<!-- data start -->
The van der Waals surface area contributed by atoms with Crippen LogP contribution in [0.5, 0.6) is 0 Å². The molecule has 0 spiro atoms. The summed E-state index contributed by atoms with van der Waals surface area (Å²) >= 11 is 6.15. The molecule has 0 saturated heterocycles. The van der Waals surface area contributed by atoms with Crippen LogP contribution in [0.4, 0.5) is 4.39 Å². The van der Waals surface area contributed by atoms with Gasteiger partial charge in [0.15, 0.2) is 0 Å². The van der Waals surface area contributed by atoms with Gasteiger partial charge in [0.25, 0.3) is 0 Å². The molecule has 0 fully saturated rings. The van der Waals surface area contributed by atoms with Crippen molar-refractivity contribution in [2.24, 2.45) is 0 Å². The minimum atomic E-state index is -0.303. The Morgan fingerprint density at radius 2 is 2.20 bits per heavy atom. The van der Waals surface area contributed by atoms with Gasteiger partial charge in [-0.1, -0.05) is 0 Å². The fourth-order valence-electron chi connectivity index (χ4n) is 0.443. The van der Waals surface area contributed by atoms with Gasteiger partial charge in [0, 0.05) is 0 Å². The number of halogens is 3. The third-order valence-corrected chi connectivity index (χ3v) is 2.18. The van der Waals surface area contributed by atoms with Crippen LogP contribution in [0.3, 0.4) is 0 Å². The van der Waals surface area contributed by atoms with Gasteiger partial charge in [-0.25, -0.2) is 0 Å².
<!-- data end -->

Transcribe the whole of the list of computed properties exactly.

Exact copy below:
The van der Waals surface area contributed by atoms with Crippen LogP contribution in [0.5, 0.6) is 0 Å². The molecule has 0 spiro atoms. The summed E-state index contributed by atoms with van der Waals surface area (Å²) >= 11 is 6.15. The molecule has 0 saturated heterocycles. The van der Waals surface area contributed by atoms with Crippen LogP contribution in [0.4, 0.5) is 4.39 Å². The van der Waals surface area contributed by atoms with Gasteiger partial charge in [0.15, 0.2) is 0 Å². The van der Waals surface area contributed by atoms with Gasteiger partial charge in [0.25, 0.3) is 0 Å². The molecule has 0 fully saturated rings. The van der Waals surface area contributed by atoms with Crippen molar-refractivity contribution in [2.24, 2.45) is 0 Å². The minimum atomic E-state index is -0.303. The Morgan fingerprint density at radius 2 is 2.20 bits per heavy atom. The van der Waals surface area contributed by atoms with Gasteiger partial charge in [-0.1, -0.05) is 0 Å². The fourth-order valence-electron chi connectivity index (χ4n) is 0.443. The van der Waals surface area contributed by atoms with Gasteiger partial charge in [0, 0.05) is 0 Å². The number of halogens is 3. The third-order valence-corrected chi connectivity index (χ3v) is 2.18. The van der Waals surface area contributed by atoms with Crippen LogP contribution in [0.3, 0.4) is 0 Å². The van der Waals surface area contributed by atoms with Gasteiger partial charge in [-0.25, -0.2) is 0 Å².